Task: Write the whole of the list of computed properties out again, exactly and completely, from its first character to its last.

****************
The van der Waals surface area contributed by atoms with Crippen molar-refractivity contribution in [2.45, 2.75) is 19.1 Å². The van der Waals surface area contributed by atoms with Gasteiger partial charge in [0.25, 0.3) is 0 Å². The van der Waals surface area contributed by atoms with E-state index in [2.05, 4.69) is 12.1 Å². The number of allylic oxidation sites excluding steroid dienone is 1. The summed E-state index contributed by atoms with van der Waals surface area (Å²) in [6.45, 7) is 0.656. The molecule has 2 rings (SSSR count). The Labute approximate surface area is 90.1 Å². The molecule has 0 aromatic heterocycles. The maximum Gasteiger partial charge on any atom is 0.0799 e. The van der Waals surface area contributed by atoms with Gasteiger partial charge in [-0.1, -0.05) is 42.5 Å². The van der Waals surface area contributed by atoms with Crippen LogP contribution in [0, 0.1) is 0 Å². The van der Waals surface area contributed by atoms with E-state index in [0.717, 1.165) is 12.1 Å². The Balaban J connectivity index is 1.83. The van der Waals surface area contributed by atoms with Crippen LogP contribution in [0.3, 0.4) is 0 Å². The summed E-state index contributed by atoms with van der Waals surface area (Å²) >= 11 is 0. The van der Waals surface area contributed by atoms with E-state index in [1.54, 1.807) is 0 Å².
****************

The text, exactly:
The van der Waals surface area contributed by atoms with Crippen molar-refractivity contribution in [2.45, 2.75) is 19.1 Å². The van der Waals surface area contributed by atoms with Gasteiger partial charge in [0.25, 0.3) is 0 Å². The van der Waals surface area contributed by atoms with E-state index in [2.05, 4.69) is 12.1 Å². The number of allylic oxidation sites excluding steroid dienone is 1. The summed E-state index contributed by atoms with van der Waals surface area (Å²) in [6.45, 7) is 0.656. The molecule has 2 rings (SSSR count). The Labute approximate surface area is 90.1 Å². The molecule has 0 aromatic heterocycles. The maximum Gasteiger partial charge on any atom is 0.0799 e. The van der Waals surface area contributed by atoms with Gasteiger partial charge in [-0.1, -0.05) is 42.5 Å². The van der Waals surface area contributed by atoms with Crippen LogP contribution in [0, 0.1) is 0 Å². The van der Waals surface area contributed by atoms with E-state index in [0.717, 1.165) is 12.1 Å². The Balaban J connectivity index is 1.83. The van der Waals surface area contributed by atoms with Crippen LogP contribution in [0.3, 0.4) is 0 Å². The summed E-state index contributed by atoms with van der Waals surface area (Å²) >= 11 is 0. The van der Waals surface area contributed by atoms with E-state index in [1.54, 1.807) is 0 Å².